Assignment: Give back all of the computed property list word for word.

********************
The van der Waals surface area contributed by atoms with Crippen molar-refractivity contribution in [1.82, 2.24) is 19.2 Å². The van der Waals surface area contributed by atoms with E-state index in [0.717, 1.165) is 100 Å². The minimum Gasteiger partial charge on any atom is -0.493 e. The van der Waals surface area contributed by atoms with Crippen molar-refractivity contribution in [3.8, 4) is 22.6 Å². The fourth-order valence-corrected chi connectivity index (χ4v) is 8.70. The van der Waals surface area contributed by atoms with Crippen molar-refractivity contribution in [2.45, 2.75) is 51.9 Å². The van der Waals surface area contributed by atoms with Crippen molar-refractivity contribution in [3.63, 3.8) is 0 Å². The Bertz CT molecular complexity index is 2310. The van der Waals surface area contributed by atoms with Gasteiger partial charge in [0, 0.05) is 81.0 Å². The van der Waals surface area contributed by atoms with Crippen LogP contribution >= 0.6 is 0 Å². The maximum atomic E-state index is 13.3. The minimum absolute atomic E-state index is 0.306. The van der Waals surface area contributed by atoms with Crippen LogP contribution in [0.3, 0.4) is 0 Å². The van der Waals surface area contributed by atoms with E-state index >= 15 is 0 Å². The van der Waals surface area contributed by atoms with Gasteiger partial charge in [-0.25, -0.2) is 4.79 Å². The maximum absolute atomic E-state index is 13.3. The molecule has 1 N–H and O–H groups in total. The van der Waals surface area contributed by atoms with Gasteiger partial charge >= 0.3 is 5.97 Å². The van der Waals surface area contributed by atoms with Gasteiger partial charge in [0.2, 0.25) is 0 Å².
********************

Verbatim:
The van der Waals surface area contributed by atoms with Crippen molar-refractivity contribution in [1.82, 2.24) is 19.2 Å². The van der Waals surface area contributed by atoms with E-state index in [0.717, 1.165) is 100 Å². The minimum Gasteiger partial charge on any atom is -0.493 e. The van der Waals surface area contributed by atoms with Crippen molar-refractivity contribution in [3.8, 4) is 22.6 Å². The fourth-order valence-corrected chi connectivity index (χ4v) is 8.70. The van der Waals surface area contributed by atoms with Crippen molar-refractivity contribution in [2.45, 2.75) is 51.9 Å². The van der Waals surface area contributed by atoms with Crippen molar-refractivity contribution in [3.63, 3.8) is 0 Å². The Bertz CT molecular complexity index is 2310. The van der Waals surface area contributed by atoms with Gasteiger partial charge in [0, 0.05) is 81.0 Å². The van der Waals surface area contributed by atoms with Crippen LogP contribution >= 0.6 is 0 Å². The maximum atomic E-state index is 13.3. The minimum absolute atomic E-state index is 0.306. The van der Waals surface area contributed by atoms with Crippen LogP contribution in [0.3, 0.4) is 0 Å². The van der Waals surface area contributed by atoms with E-state index >= 15 is 0 Å². The van der Waals surface area contributed by atoms with Gasteiger partial charge in [-0.25, -0.2) is 4.79 Å². The maximum absolute atomic E-state index is 13.3. The molecule has 1 N–H and O–H groups in total. The van der Waals surface area contributed by atoms with Gasteiger partial charge >= 0.3 is 5.97 Å². The van der Waals surface area contributed by atoms with Gasteiger partial charge in [0.2, 0.25) is 0 Å².